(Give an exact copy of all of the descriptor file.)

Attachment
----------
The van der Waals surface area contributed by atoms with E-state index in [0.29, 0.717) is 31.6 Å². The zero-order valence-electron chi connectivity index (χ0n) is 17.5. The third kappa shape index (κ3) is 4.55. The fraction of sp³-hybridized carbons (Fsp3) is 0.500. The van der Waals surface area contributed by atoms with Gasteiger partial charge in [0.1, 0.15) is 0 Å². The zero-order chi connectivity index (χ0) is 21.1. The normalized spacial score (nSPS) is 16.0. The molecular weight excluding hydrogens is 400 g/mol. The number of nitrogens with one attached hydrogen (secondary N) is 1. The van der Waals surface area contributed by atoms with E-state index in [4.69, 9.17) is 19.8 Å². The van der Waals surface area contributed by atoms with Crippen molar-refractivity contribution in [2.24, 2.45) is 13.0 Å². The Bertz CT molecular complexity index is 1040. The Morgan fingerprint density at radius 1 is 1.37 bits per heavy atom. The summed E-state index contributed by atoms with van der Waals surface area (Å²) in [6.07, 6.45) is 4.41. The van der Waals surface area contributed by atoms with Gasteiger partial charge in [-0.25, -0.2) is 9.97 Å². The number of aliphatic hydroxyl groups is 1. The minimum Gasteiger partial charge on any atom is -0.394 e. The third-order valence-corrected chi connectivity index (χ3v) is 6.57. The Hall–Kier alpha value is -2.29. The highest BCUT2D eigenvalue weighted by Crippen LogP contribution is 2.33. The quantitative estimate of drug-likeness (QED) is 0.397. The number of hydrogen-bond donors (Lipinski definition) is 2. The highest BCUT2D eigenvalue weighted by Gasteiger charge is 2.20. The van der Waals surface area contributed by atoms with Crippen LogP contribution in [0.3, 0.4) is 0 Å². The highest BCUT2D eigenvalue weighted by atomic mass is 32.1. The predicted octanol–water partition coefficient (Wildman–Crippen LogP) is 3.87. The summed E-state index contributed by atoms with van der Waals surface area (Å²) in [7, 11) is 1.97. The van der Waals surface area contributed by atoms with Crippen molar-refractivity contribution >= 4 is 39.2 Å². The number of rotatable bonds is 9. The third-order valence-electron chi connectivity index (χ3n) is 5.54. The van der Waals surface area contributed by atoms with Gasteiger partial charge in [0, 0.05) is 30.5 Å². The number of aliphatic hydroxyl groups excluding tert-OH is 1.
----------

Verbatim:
The van der Waals surface area contributed by atoms with E-state index in [0.29, 0.717) is 31.6 Å². The zero-order valence-electron chi connectivity index (χ0n) is 17.5. The third kappa shape index (κ3) is 4.55. The fraction of sp³-hybridized carbons (Fsp3) is 0.500. The van der Waals surface area contributed by atoms with Gasteiger partial charge in [0.1, 0.15) is 0 Å². The zero-order chi connectivity index (χ0) is 21.1. The normalized spacial score (nSPS) is 16.0. The molecular weight excluding hydrogens is 400 g/mol. The number of nitrogens with one attached hydrogen (secondary N) is 1. The van der Waals surface area contributed by atoms with E-state index in [4.69, 9.17) is 19.8 Å². The van der Waals surface area contributed by atoms with Crippen molar-refractivity contribution in [2.24, 2.45) is 13.0 Å². The Bertz CT molecular complexity index is 1040. The Morgan fingerprint density at radius 1 is 1.37 bits per heavy atom. The summed E-state index contributed by atoms with van der Waals surface area (Å²) in [6.07, 6.45) is 4.41. The van der Waals surface area contributed by atoms with Gasteiger partial charge in [-0.25, -0.2) is 9.97 Å². The number of aliphatic hydroxyl groups is 1. The minimum Gasteiger partial charge on any atom is -0.394 e. The third-order valence-corrected chi connectivity index (χ3v) is 6.57. The Hall–Kier alpha value is -2.29. The highest BCUT2D eigenvalue weighted by Crippen LogP contribution is 2.33. The quantitative estimate of drug-likeness (QED) is 0.397. The number of hydrogen-bond donors (Lipinski definition) is 2. The highest BCUT2D eigenvalue weighted by Gasteiger charge is 2.20. The van der Waals surface area contributed by atoms with Crippen LogP contribution in [0.3, 0.4) is 0 Å². The highest BCUT2D eigenvalue weighted by atomic mass is 32.1. The predicted octanol–water partition coefficient (Wildman–Crippen LogP) is 3.87. The summed E-state index contributed by atoms with van der Waals surface area (Å²) in [7, 11) is 1.97. The van der Waals surface area contributed by atoms with Crippen molar-refractivity contribution >= 4 is 39.2 Å². The number of rotatable bonds is 9. The third-order valence-electron chi connectivity index (χ3n) is 5.54. The van der Waals surface area contributed by atoms with Gasteiger partial charge in [0, 0.05) is 30.5 Å². The number of aliphatic hydroxyl groups excluding tert-OH is 1.